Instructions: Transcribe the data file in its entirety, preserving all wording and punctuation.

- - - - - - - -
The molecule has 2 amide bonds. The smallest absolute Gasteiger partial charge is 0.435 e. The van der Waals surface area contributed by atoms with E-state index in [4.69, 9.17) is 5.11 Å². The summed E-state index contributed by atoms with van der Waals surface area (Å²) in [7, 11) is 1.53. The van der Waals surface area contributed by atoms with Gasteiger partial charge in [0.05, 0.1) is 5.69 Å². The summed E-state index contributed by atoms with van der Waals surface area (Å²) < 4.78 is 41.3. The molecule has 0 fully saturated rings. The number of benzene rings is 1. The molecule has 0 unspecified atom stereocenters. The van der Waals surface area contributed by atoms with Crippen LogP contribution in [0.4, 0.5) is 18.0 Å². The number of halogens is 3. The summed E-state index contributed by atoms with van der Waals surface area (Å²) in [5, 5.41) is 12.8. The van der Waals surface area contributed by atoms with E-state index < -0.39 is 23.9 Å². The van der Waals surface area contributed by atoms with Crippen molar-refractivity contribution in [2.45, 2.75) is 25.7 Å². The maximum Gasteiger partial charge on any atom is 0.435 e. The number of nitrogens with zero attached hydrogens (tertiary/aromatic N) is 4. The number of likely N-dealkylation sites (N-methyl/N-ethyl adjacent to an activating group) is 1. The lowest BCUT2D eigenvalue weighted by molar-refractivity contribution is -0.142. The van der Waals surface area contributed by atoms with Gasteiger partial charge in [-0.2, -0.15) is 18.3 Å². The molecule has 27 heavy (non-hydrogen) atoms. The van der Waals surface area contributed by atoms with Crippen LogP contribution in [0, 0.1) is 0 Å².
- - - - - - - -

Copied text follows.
The molecule has 2 amide bonds. The smallest absolute Gasteiger partial charge is 0.435 e. The van der Waals surface area contributed by atoms with E-state index in [4.69, 9.17) is 5.11 Å². The summed E-state index contributed by atoms with van der Waals surface area (Å²) in [7, 11) is 1.53. The van der Waals surface area contributed by atoms with Gasteiger partial charge in [0.05, 0.1) is 5.69 Å². The summed E-state index contributed by atoms with van der Waals surface area (Å²) < 4.78 is 41.3. The molecule has 0 fully saturated rings. The number of benzene rings is 1. The molecule has 0 unspecified atom stereocenters. The van der Waals surface area contributed by atoms with Crippen LogP contribution in [0.4, 0.5) is 18.0 Å². The number of halogens is 3. The summed E-state index contributed by atoms with van der Waals surface area (Å²) in [5, 5.41) is 12.8. The van der Waals surface area contributed by atoms with E-state index < -0.39 is 23.9 Å². The van der Waals surface area contributed by atoms with Crippen molar-refractivity contribution in [2.45, 2.75) is 25.7 Å². The maximum Gasteiger partial charge on any atom is 0.435 e. The number of nitrogens with zero attached hydrogens (tertiary/aromatic N) is 4. The number of likely N-dealkylation sites (N-methyl/N-ethyl adjacent to an activating group) is 1. The lowest BCUT2D eigenvalue weighted by molar-refractivity contribution is -0.142. The van der Waals surface area contributed by atoms with Gasteiger partial charge in [-0.2, -0.15) is 18.3 Å². The molecule has 27 heavy (non-hydrogen) atoms. The van der Waals surface area contributed by atoms with Crippen LogP contribution in [0, 0.1) is 0 Å².